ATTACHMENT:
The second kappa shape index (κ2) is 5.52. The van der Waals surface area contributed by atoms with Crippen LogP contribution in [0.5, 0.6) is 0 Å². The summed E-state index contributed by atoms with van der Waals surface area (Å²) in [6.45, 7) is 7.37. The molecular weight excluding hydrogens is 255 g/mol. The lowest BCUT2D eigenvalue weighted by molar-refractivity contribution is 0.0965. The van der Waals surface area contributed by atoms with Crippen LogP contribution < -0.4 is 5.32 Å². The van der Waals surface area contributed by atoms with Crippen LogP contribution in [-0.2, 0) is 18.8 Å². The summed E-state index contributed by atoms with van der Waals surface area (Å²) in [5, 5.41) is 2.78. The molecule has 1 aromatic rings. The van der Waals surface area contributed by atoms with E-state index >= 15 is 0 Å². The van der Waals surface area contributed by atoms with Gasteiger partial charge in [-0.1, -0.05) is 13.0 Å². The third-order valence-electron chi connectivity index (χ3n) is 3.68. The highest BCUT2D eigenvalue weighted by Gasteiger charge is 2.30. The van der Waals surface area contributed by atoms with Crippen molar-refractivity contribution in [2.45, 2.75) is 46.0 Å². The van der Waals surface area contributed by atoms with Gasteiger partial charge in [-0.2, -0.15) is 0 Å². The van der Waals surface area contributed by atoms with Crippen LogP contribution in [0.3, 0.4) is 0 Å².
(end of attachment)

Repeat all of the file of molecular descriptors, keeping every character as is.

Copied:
The second kappa shape index (κ2) is 5.52. The van der Waals surface area contributed by atoms with Crippen LogP contribution in [0.5, 0.6) is 0 Å². The summed E-state index contributed by atoms with van der Waals surface area (Å²) in [6.45, 7) is 7.37. The molecular weight excluding hydrogens is 255 g/mol. The lowest BCUT2D eigenvalue weighted by molar-refractivity contribution is 0.0965. The van der Waals surface area contributed by atoms with Crippen LogP contribution < -0.4 is 5.32 Å². The van der Waals surface area contributed by atoms with Crippen LogP contribution in [-0.2, 0) is 18.8 Å². The summed E-state index contributed by atoms with van der Waals surface area (Å²) in [5, 5.41) is 2.78. The molecule has 1 aromatic rings. The van der Waals surface area contributed by atoms with E-state index >= 15 is 0 Å². The van der Waals surface area contributed by atoms with Gasteiger partial charge in [-0.1, -0.05) is 13.0 Å². The third-order valence-electron chi connectivity index (χ3n) is 3.68. The highest BCUT2D eigenvalue weighted by Gasteiger charge is 2.30. The van der Waals surface area contributed by atoms with Crippen molar-refractivity contribution in [2.45, 2.75) is 46.0 Å². The van der Waals surface area contributed by atoms with Gasteiger partial charge in [-0.2, -0.15) is 0 Å². The van der Waals surface area contributed by atoms with Crippen LogP contribution in [0.3, 0.4) is 0 Å².